Washington, D.C., May 12, 2021 — This week’s ransomware episode involving Colonial Pipeline has exposed deep cracks in America’s digital armor. However, lost in the flurry of calls for swift action to avoid future damage is the fact that such attacks have been predicted for some time, as a sampling of government records posted today by the National Security Archive shows.
In response to the Colonial Pipeline event attributed to the ransomware group DarkSide, the Biden Administration has announced an all-of-government effort to mitigate potential energy supply disruptions. On top of temporary actions to relieve fuel shortages, agencies such as the FBI and CISA have released advisory documents to “help [critical infrastructure] owners and operators improve their entity's functional resilience by reducing their vulnerability to ransomware.”
In addition, President Biden today signed an Executive Order designed broadly to “improve the nation’s cybersecurity,” although experts are already questioning whether the anticipated measures could have prevented any of the recent serious cyber events such as SolarWinds or Colonial Pipeline.
The documents compiled today by the Cyber Vault Project give a glimpse of the threat that ransomware and malicious cyber actors, even those without geopolitical aspirations, have long posed to America’s critical infrastructure. The National Security Archive will post additional materials as events continue to unfold.
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This is Not a Drill: Ransoming American Security
By Cristin J. Monahan
The ransomware-incited shutdown of Colonial Pipeline is just the latest incident keeping cyber issues at the forefront of the Biden Administration’s first four months. On Saturday, May 8, Colonial Pipeline, a major conduit for fuel delivery for much of the East Coast, announced that it had been the victim of a ransomware attack, and had temporarily shut down all pipeline operations as a precautionary measure.
Concerns over fuel shortages led the Department of Transportation’s Federal Motor Service Carrier Safety Administration (FMCSA) to post a Regional Emergency Declaration (Document 1) for states spanning from Texas to New York. The declaration suspends hours of service regulations for “motor carriers and drivers providing direct assistance to the emergency in the Affected States in direct support of relief efforts related to the shortages of gasoline, diesel, jet fuel, and other refined petroleum products due to the shutdown.”
Similarly, the Environmental Protection Agency (EPA) issued a fuel waiver (Document 2) “to address the fuel supply emergency caused by a cyberattack on Colonial Pipeline’s computer networks.” The waiver temporarily suspends volatility gasoline regulations in Pennsylvania, Maryland, Virginia and the District of Columbia. The Biden Administration released a fact sheet (Document 3) on the Colonial Pipeline incident, highlighting the aforementioned efforts, as well as others, “focused on avoiding potential energy supply disruptions to impacted communities, the U.S. military, and other facilities reliant on gasoline, diesel, jet fuel and other refined petroleum products.”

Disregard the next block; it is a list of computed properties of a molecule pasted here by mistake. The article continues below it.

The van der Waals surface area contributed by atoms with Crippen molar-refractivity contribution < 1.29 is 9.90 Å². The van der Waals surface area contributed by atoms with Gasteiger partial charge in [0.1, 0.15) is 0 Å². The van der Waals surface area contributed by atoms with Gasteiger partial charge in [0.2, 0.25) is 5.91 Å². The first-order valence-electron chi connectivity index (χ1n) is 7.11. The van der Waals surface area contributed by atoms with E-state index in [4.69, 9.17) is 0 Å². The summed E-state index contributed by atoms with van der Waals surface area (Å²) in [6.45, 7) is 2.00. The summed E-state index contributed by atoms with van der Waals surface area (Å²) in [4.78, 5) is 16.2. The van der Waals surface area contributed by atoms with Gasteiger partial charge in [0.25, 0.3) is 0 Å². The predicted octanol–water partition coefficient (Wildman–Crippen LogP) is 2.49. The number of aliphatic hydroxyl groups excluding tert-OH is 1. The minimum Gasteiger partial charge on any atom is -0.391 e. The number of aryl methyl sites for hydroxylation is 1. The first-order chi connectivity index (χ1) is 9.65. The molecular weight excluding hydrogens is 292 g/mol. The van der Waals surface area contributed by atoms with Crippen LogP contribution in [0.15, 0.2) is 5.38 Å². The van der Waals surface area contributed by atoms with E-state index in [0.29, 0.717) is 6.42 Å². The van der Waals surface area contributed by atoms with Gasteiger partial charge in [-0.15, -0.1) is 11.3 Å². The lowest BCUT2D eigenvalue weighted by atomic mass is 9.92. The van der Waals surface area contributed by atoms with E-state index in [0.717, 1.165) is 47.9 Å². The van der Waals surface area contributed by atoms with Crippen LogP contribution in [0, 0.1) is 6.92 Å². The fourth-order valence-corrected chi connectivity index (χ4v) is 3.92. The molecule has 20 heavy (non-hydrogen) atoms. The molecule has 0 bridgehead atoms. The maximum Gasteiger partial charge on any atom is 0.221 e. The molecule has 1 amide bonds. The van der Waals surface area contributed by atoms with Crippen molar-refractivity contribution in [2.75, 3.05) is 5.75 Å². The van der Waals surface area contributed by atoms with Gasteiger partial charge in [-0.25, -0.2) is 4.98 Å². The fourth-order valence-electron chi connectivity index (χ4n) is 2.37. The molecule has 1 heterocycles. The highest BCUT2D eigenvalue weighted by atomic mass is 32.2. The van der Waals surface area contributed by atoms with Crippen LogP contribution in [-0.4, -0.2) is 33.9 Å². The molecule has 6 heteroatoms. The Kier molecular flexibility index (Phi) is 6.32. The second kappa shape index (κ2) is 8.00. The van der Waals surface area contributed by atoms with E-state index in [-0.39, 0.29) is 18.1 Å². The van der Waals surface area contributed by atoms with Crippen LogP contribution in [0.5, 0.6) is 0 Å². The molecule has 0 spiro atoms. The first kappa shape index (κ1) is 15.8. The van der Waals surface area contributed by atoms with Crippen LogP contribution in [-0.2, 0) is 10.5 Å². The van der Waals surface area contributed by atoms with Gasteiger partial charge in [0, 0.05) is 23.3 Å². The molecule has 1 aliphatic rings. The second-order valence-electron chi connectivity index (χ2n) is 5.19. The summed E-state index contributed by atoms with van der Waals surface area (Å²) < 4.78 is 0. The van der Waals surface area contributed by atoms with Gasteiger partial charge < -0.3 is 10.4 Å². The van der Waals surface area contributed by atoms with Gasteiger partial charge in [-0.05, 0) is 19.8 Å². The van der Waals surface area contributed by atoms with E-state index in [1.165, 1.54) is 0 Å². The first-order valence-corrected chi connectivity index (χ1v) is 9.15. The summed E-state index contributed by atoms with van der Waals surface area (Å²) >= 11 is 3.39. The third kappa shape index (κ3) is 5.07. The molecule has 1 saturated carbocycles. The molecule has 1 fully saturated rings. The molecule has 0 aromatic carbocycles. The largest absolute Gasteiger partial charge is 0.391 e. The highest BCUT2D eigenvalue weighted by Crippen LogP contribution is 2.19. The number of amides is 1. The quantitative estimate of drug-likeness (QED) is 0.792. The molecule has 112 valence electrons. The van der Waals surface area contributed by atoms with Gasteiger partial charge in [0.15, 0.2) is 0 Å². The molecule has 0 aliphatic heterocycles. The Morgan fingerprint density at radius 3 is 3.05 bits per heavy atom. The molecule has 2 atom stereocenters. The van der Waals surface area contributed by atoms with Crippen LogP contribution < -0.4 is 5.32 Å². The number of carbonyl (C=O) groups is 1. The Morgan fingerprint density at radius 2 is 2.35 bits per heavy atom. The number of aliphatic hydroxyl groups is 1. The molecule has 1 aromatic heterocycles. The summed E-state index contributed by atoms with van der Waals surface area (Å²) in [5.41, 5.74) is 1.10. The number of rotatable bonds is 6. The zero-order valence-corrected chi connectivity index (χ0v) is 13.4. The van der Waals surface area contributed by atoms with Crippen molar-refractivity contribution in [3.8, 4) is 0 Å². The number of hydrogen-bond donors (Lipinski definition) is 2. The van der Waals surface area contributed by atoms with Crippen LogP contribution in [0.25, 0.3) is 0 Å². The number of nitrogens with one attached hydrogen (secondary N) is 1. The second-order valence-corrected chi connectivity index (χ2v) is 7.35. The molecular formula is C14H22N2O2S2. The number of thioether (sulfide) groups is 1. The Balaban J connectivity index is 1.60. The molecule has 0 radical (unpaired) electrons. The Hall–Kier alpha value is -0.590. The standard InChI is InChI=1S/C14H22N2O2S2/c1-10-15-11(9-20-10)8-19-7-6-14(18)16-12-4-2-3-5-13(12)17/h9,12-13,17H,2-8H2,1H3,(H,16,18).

Colonial Pipeline’s public updates have referenced their ongoing communications with law enforcement and federal agencies, “including the Department of Energy who is leading the Federal Government response.” At the time of writing, the Department of Energy has yet to release a statement on the incident. However, in a statement (Document 4) from the Federal Energy Regulatory Commission (FERC), Chairman Richard Glick and Commissioner Allison Clements call for a review and application of mandatory cybersecurity standards for the nation’s pipelines. The chair and commissioner note that unlike the bulk electric system, “there are no comparable mandatory standards for the nearly 3 million miles of natural gas, oil, and hazardous liquid pipelines that traverse the United States.”
On May 10, the FBI released a tersely worded statement confirming that “the Darkside ransomware is responsible for the compromise of the Colonial Pipeline networks.” A day later, in a Joint Cybersecurity Advisory with the Cybersecurity and Infrastructure Security Agency (CISA) entitled “DarkSide Ransomware: Best Practices for Preventing Business Disruption from Ransomware Attacks” (Document 5), the FBI notes, “DarkSide actors have been targeting multiple large, high-revenue organizations … [the] group has publicly stated that they prefer to target organizations that can afford to pay large ransoms instead of hospitals, schools, non-profits, and governments” (p.2).